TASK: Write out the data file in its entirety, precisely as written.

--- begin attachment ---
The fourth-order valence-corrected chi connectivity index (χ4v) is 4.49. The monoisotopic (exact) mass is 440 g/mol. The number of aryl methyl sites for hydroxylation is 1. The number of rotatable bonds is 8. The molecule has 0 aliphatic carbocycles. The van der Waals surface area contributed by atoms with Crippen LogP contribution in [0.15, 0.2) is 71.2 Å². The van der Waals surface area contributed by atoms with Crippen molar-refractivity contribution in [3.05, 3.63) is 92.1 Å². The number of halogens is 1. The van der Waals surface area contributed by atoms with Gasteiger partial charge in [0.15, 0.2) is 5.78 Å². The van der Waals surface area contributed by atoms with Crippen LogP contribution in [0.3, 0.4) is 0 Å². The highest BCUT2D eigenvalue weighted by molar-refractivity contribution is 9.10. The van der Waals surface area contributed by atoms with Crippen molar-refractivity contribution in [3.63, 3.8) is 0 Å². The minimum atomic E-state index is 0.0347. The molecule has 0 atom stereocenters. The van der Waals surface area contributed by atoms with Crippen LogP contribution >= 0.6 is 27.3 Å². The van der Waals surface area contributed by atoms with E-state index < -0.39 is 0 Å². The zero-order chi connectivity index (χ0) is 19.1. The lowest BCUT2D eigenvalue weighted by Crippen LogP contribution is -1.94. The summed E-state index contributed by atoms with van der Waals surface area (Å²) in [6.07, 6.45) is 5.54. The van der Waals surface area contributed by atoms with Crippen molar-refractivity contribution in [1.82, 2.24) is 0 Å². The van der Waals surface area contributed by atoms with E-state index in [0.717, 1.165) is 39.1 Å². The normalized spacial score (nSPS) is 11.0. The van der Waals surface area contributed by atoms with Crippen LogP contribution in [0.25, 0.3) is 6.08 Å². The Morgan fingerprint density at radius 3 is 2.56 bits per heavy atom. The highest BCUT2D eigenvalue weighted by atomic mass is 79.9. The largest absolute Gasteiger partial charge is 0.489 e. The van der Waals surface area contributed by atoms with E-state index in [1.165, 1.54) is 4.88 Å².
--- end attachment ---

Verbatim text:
The fourth-order valence-corrected chi connectivity index (χ4v) is 4.49. The monoisotopic (exact) mass is 440 g/mol. The number of aryl methyl sites for hydroxylation is 1. The number of rotatable bonds is 8. The molecule has 0 aliphatic carbocycles. The van der Waals surface area contributed by atoms with Crippen LogP contribution in [0.15, 0.2) is 71.2 Å². The van der Waals surface area contributed by atoms with Crippen molar-refractivity contribution in [3.05, 3.63) is 92.1 Å². The number of halogens is 1. The van der Waals surface area contributed by atoms with Gasteiger partial charge in [0.15, 0.2) is 5.78 Å². The van der Waals surface area contributed by atoms with Crippen LogP contribution in [0.3, 0.4) is 0 Å². The highest BCUT2D eigenvalue weighted by molar-refractivity contribution is 9.10. The van der Waals surface area contributed by atoms with Crippen molar-refractivity contribution in [3.63, 3.8) is 0 Å². The minimum atomic E-state index is 0.0347. The molecule has 0 atom stereocenters. The van der Waals surface area contributed by atoms with Crippen LogP contribution >= 0.6 is 27.3 Å². The van der Waals surface area contributed by atoms with E-state index < -0.39 is 0 Å². The zero-order chi connectivity index (χ0) is 19.1. The lowest BCUT2D eigenvalue weighted by Crippen LogP contribution is -1.94. The summed E-state index contributed by atoms with van der Waals surface area (Å²) in [6.07, 6.45) is 5.54. The van der Waals surface area contributed by atoms with Crippen molar-refractivity contribution in [1.82, 2.24) is 0 Å². The van der Waals surface area contributed by atoms with E-state index in [0.717, 1.165) is 39.1 Å². The normalized spacial score (nSPS) is 11.0. The van der Waals surface area contributed by atoms with Crippen LogP contribution in [0.25, 0.3) is 6.08 Å². The Morgan fingerprint density at radius 3 is 2.56 bits per heavy atom. The highest BCUT2D eigenvalue weighted by atomic mass is 79.9. The largest absolute Gasteiger partial charge is 0.489 e. The van der Waals surface area contributed by atoms with E-state index in [1.165, 1.54) is 4.88 Å².